Undiversifiable risk

Undiversifiable risk

Systemic Risk

A risk that is carried by an entire class of assets and/or liabilities. Systemic risk may apply to a certain country or industry, or to the entire global economy. It is impossible to reduce systemic risk for the global economy (complete global shutdown is always theoretically possible), but one may mitigate other forms of systemic risk by buying different kinds of securities and/or by buying in different industries. For example, oil companies have the systemic risk that they will drill up all the oil in the world; an investor may mitigate this risk by investing in both oil companies and companies having nothing to do with oil. Systemic risk is also called systematic risk or undiversifiable risk.
References in periodicals archive ?
109) To induce a reduction in risk taking, returns to undiversifiable risk, as well as supernormal returns, could be taxed by imputing and exempting interest on equity at a riskless rate.
Somewhat more precisely, the price would be set at the present discounted value of the future increase in expected earnings, where the expected earnings are adjusted by the undiversifiable risk associated with a law degree.
Moreover, more participation from foreign insurers, as occurred after Australia liberalized its mortgage insurance marketplace, would help diversify financial market risks well beyond Canadian borders, and the scope of domestic undiversifiable risk exposure would in fact shrink.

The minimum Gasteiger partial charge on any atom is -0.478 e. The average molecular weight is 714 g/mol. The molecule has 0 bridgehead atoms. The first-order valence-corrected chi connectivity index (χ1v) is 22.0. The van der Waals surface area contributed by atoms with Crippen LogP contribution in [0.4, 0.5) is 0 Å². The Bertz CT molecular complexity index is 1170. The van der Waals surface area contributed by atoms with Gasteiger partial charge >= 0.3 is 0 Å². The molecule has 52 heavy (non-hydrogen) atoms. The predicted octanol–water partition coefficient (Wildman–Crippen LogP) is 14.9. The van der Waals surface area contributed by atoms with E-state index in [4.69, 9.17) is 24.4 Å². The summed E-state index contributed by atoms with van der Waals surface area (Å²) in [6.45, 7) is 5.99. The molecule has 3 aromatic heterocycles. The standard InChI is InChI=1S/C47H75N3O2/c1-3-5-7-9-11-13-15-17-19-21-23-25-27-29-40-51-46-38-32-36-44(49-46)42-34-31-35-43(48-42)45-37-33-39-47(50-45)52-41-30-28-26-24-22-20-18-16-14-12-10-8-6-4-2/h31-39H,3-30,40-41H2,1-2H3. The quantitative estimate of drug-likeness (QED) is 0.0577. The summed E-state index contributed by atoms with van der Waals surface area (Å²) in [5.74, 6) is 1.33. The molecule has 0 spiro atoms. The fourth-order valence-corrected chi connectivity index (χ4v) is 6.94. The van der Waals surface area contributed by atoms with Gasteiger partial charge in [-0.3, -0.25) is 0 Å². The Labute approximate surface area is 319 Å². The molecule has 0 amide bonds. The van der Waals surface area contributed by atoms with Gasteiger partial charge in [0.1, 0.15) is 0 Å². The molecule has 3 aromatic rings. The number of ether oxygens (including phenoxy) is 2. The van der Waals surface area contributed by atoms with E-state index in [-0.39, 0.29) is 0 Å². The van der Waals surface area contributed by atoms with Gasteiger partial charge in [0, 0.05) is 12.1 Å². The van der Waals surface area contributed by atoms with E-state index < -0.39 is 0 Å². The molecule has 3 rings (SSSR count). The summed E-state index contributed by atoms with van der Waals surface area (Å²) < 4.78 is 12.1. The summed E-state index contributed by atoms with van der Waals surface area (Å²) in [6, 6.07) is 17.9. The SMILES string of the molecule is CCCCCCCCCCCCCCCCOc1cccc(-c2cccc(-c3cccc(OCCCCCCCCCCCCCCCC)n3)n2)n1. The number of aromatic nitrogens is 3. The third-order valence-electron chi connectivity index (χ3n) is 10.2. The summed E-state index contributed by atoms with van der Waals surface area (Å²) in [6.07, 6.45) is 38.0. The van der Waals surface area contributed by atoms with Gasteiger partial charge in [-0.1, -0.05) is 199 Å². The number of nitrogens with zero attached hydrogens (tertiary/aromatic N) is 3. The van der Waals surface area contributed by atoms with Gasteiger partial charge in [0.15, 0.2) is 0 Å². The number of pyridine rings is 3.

We identify three conditions that explain this result: (1) insurance contracts are priced competitively, (2) financial prices include a risk premium only for undiversifiable risk, and (3) financial markets are effectively complete.
3) That part of the risk of a stock that can be eliminated is called diversifiable risk, while that part that cannot be eliminated is termed market risk, or undiversifiable risk.
However, because of the "stickiness" of regulated insurer capital, catastrophe risk should be considered as an undiversifiable risk, both within individual insurers and across the insurance and reinsurance markets.
0044%, the undiversifiable risk for the internationally diversified portfolio is much lower than that for either the domestic portfolio or the ADRs portfolio.
Typically, managers do not tender their personal shares in TOSRs, which increases their personal undiversifiable risk (Ofer and Thakor, 1987).
The greater the undiversifiable risk becomes, the more domestic savers reduce their holdings of X assets, and the greater is the share of investment in X done by foreign savers.
j], is the risk charge investors demand for bearing undiversifiable risk.
These characteristics are then used to empirically test whether a firm's cost of risk bearing is negatively related to the amount of undiversifiable risk it is willing to assume in its underwriting portfolio, as measured by its exposure due to a catastrophic earthquake.
More recently, Doherty (1991) considers participating policies as a contractual innovation that facilitates efficient sharing of undiversifiable risk associated with unstable liability rules.